Security and Defense: Escalation?

January 25, 2010 12:45
3 minute read.


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It was as if Palestinian terror groups did not want to bother Israel as it fought a diplomatic battle against Turkey. Between Thursday and Sunday, they fired more than 20 Kassams, Katyushas and mortar shells, the largest concentrated attack since Operation Cast Lead ended almost exactly a year ago. IDF officers, including Chief of General Staff Lt.-Gen. Gabi Ashkenazi and OC Southern Command Maj.-Gen. Yoav Galant, warned that another round with Hamas was likely just around the corner.

Sunday, in particular, was reminiscent of the old days, when the Gaza border saw action almost every day. In the morning, terror groups fired a number of mortar shells. At night, as they prepared a repeat attack, the IAF bombed an Islamic Jihad cell, killing three operatives, including a top commander.

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Then came Monday. At about the same time that Deputy Foreign Minister Danny Ayalon sat down to rip into the Turkish ambassador, the violence suddenly disappeared almost as fast as it came.

In reality there is no direct connection between the Jerusalem-Ankara diplomatic crisis and the sudden lull in violence on the Gaza front. Rather, the attacks are likely part of a greater diplomatic strategy in which Hamas is reminding Jerusalem, Cairo and Ramallah that there is an alternative to the past year of quiet.

The sudden escalation is understood here as Hamas's way of blowing off steam following the tightening of screws on the Gaza Strip in recent weeks.

THE INCREASED pressure began a month ago at the height of negotiations for the release of kidnapped soldier Gilad Schalit when, against Hamas expectations, Israeli officials made clear that even if he is released, the blockade on Gaza will be kept in place. The Israeli position is made possible by a 2007 government decision which defined Gaza as a "hostile entity," meaning that Israel legally only needs to ensure that a humanitarian crisis does not break out there, but it does not need to transfer into Gaza whatever Hamas wants.

Next came Egypt's decision to construct an underground steel wall along the Philadelphi corridor, which would curb, if not halt the transfer of weapons through the hundreds of cross-border smuggling tunnels. This led to violent demonstrations along the border, during which an Egyptian guard was killed. Cairo, however, is not stopping its work and, if anything, is speeding it up.

This does not mean that the smuggling will stop, since Hamas will just dig its tunnels deeper to circumvent the wall. What is really needed, a top IDF officer explained, is for the Egyptians to deploy their security forces more effectively along the border.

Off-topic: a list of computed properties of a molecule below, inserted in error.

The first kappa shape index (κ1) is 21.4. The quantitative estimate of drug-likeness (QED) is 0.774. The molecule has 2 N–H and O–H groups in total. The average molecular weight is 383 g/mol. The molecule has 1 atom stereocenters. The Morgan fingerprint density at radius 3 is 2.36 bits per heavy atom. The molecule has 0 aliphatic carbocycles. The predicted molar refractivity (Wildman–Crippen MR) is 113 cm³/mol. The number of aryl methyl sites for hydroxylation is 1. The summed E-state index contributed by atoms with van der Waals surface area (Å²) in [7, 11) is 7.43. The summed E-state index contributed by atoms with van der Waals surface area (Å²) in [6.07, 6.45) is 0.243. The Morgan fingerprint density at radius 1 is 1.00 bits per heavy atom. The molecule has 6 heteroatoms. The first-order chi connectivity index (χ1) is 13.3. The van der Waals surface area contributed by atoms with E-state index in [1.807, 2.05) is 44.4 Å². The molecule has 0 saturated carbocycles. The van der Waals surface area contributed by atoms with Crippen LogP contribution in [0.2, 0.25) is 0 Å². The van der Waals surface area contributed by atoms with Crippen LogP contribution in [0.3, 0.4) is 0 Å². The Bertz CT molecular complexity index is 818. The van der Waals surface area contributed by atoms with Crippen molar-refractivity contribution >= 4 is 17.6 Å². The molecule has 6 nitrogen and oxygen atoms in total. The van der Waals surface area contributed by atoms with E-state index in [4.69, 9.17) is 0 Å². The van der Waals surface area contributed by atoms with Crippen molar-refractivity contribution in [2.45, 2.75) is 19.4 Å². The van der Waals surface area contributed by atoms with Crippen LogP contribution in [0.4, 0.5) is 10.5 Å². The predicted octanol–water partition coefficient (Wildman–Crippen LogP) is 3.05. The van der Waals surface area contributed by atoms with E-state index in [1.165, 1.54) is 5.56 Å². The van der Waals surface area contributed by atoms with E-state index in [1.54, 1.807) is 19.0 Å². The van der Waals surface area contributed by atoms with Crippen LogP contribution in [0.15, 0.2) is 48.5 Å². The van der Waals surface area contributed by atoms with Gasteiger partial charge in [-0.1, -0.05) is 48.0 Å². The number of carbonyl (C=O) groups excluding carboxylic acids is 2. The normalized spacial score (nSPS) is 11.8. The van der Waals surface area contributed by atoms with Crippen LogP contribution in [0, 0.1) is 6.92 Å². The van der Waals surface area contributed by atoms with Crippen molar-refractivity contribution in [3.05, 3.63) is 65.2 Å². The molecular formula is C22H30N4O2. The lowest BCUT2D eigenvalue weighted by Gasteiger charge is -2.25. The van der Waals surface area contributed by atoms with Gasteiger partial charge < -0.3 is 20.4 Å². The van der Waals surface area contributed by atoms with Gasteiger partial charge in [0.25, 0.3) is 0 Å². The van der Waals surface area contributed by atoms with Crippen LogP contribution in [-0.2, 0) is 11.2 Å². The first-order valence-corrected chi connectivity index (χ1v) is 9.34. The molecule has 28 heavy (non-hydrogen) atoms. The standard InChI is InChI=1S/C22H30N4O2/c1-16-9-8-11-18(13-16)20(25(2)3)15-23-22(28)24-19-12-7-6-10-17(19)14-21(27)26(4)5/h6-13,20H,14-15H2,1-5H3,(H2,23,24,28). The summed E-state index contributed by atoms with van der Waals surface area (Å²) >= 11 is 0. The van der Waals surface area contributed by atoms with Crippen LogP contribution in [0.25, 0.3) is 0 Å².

"Just because someone who was failing starts doing better, doesn't mean he's any closer to an 'A'," the officer said.

Next was the testing of the Iron Dome, during which the missile defense system successfully intercepted several barrages of rockets, including Kassams, Katyushas and mortar shells.

And finally, on Sunday the screws were tightened even more with Prime Minister Binyamin Netanyahu's decision to erect a fence along the border with Egypt.

While Gaza is not directly on the Israeli-Egyptian border, its closure will prevent potential terror infiltrations via the "U Track" - dubbed such by the IDF's Southern Command in reference to the crossing of gunmen from Gaza to Sinai, and then into Israel.

The message to Hamas from all of this is clear - the siege on Gaza from Israel and Egypt will continue and even escalate. In addition, in about six months, rocket attacks won't be as effective since the Iron Dome will be deployed along the border.

All of this has put Hamas under a tremendous amount of pressure, and it is believed within the IDF that this pressure is the main reason behind the recent escalation in rocket attacks.

The quick response, including the targeting of the Islamic Jihad rocket squad, is a demonstration of how Israel will not sit back idly, and how closely its intelligence services work with the IAF. It is also one of the reasons that Hamas again cracked down on Palestinian factions to stop the escalation from spinning out of control.

Allowing such an escalation would currently be against Hamas's interest, which is continuing to rebuild its infrastructure and amass weaponry ahead of the next conflict.

While the same rearmament is taking place with Hizbullah in Lebanon, Military Intelligence believes that Gaza will likely light up before the North. This is a result of the constraints currently on Hizbullah due to its active membership in the Lebanese government.

While Hamas is in charge of Gaza, the continued stalemate in the reconciliation talks with Fatah leaves it less restrained, since less political responsibility means more military maneuverability.

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